The Giant Asteroid, Up Close and Personal

By Marc Rayman

As NASA’s Dawn spacecraft investigates its first target, the giant asteroid Vesta, Marc Rayman, Dawn’s chief engineer, shares a monthly update on the mission’s progress.

Image of the giant asteroid Vesta by Dawn
This image obtained by the framing camera on NASA’s Dawn spacecraft shows the south pole of the giant asteroid Vesta. Image credit: NASA/JPL-Caltech/UCLA/MPS/DLR/IDA
› Full image and caption | › Read related news release

Dear Dawnniversaries,

Dawn’s fourth anniversary of being in space is very different from its previous ones. Indeed, those days all were devoted to reaching the distant destination the ship is now exploring. Celebrating its anniversary of leaving Earth, Dawn is in orbit around a kindred terrestrial-type world, the ancient protoplanet Vesta.

The adventurer spent August on Vesta’s shores and now it’s ready to dive in. Dawn devoted most of this month to working its way down from the 2,700-kilometer (1,700-mile) survey orbit to its current altitude of about 680 kilometers (420 miles) and changing the orientation of the orbit. (For a more detailed discussion of the altitude, go here.) The sensationally successful observing campaign in survey orbit produced captivating views, revealing a complex, fascinating landscape. Now four times closer to the surface, the probe is nearly ready for an even more comprehensive exploration from the high altitude mapping orbit (HAMO). The plans for HAMO have changed very little since it was described on the third anniversary of Dawn’s launch.

Dawn’s spiral descent went extremely well. We have seen before that bodies travel at higher velocities in lower altitude orbits, where the force of gravity is greater. For example, Mercury hurtles around the sun faster than Earth in order to balance the stronger pull of gravity, and Earth’s speed is greater than that of more remote Vesta. Similarly, satellites in close orbits around Earth, such as the International Space Station, race around faster than the much more distant moon. When it began its spiral on August 31, Dawn’s orbital speed high above Vesta was 76 meters per second (170 mph), and each revolution took nearly 69 hours. Under the gentle thrust of its ion propulsion system, the spacecraft completed 18 revolutions of Vesta, the loops getting tighter and faster as the orbital altitude gradually decreased, until it arrived at its new orbit on schedule on Sept. 18. In HAMO, Dawn orbits at 135 meters per second (302 mph), circling the world beneath it every 12.3 hours.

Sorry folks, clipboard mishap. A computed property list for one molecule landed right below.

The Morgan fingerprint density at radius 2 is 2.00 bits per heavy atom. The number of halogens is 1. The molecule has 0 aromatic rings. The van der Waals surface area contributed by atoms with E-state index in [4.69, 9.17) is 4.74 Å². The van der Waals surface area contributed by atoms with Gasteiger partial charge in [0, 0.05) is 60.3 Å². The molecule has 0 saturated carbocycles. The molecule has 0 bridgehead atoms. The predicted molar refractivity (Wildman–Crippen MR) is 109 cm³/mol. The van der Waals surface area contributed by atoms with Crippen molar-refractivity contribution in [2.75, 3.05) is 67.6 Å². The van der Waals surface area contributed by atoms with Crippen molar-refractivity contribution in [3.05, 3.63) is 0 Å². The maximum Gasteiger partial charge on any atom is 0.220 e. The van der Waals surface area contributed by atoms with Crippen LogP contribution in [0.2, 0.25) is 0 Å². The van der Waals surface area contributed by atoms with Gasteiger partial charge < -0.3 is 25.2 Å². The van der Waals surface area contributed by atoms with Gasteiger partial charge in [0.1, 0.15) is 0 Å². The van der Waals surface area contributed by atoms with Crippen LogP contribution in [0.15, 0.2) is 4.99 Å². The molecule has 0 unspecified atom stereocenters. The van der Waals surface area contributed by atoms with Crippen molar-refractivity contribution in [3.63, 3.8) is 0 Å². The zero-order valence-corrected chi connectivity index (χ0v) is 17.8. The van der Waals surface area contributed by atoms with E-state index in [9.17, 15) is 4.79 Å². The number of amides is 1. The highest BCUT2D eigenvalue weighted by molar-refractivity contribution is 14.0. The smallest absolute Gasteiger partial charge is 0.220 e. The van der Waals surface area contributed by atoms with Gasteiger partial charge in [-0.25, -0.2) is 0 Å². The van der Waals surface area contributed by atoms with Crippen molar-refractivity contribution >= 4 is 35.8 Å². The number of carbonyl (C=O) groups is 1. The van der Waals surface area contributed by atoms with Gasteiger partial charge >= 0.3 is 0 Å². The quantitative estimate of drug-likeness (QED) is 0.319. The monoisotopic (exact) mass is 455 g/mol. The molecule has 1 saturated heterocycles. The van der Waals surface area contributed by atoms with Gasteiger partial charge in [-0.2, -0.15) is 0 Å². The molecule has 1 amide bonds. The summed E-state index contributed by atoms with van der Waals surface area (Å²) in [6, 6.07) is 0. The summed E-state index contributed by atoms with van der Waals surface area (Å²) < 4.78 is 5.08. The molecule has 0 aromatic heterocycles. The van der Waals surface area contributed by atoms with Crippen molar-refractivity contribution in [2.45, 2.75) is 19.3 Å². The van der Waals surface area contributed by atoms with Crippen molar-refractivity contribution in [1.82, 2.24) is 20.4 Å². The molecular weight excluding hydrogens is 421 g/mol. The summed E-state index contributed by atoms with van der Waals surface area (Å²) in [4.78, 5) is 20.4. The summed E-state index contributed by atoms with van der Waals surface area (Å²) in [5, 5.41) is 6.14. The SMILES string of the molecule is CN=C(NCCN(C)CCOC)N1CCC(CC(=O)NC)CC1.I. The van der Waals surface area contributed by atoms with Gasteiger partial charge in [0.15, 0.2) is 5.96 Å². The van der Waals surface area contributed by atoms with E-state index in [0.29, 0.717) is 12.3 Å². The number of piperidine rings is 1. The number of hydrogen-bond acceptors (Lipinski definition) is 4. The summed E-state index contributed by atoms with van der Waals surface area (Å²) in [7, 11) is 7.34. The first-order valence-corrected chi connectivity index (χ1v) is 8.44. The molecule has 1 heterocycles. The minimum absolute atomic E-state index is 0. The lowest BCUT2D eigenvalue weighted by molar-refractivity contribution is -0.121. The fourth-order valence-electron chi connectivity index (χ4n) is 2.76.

When Dawn’s itinerary called for it to stop thrusting, it was very close to HAMO but not quite there yet. As mission planners had recognized long beforehand, small differences between the planned and the actual flight profiles were inevitable. Extensive and sophisticated analysis has been undertaken in recent years to estimate the size of such discrepancies so the intricate plans for completing all the work at Vesta could account for the time and the work needed to deliver the robotic explorer to the intended destination. In order to accomplish the intensive program of observations with its scientific instruments, the spacecraft must follow an orbital path carefully matched to the sequences of commands already developed with painstaking attention to detail. The beauty of Dawn’;s artistically choreographed pas de deux with Vesta depends on the music and the movements being well synchronized.

During its descent, Dawn paused frequently to allow controllers to update the flight profile, accounting for some of the variances in its course along the way. Following the completion of thrusting, navigators tracked the ship more extensively as it sailed around Vesta, measuring its orbit with great accuracy. This revealed not only the details of the orbital parameters (such as size, shape, and orientation) but also more about the character of Vesta’s gravity field than could be detected at higher altitudes. With the new information, the team designed two short maneuvers to adjust the orbit. The first, lasting four hours, was executed last night, and the second, half an hour shorter, will be completed tonight. After further measurements to verify the final orbit, the month of HAMO observations will begin on Sept. 29.

› Continue reading Marc Rayman’s Dawn Journal

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  3. Space News » The Giant Asteroid, Up Close and Personal Says:
    February 13th, 2012 at 10:10 am

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